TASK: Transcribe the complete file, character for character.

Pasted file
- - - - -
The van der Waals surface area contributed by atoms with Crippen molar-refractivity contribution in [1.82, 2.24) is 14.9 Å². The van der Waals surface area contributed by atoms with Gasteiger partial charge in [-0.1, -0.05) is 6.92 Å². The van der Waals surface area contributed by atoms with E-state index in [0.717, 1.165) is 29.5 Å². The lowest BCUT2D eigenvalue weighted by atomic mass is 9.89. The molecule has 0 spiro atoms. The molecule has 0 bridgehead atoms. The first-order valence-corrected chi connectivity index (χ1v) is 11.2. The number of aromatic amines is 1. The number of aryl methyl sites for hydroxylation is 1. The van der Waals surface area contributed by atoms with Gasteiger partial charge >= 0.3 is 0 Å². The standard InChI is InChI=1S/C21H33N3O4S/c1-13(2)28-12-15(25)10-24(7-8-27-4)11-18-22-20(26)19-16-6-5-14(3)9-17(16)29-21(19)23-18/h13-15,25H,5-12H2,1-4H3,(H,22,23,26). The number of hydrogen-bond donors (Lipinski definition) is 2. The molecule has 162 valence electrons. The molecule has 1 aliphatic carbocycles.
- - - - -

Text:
The van der Waals surface area contributed by atoms with Crippen molar-refractivity contribution in [1.82, 2.24) is 14.9 Å². The van der Waals surface area contributed by atoms with Gasteiger partial charge in [-0.1, -0.05) is 6.92 Å². The van der Waals surface area contributed by atoms with E-state index in [0.717, 1.165) is 29.5 Å². The lowest BCUT2D eigenvalue weighted by atomic mass is 9.89. The molecule has 0 spiro atoms. The molecule has 0 bridgehead atoms. The first-order valence-corrected chi connectivity index (χ1v) is 11.2. The number of aromatic amines is 1. The number of aryl methyl sites for hydroxylation is 1. The van der Waals surface area contributed by atoms with Gasteiger partial charge >= 0.3 is 0 Å². The standard InChI is InChI=1S/C21H33N3O4S/c1-13(2)28-12-15(25)10-24(7-8-27-4)11-18-22-20(26)19-16-6-5-14(3)9-17(16)29-21(19)23-18/h13-15,25H,5-12H2,1-4H3,(H,22,23,26). The number of hydrogen-bond donors (Lipinski definition) is 2. The molecule has 162 valence electrons. The molecule has 1 aliphatic carbocycles.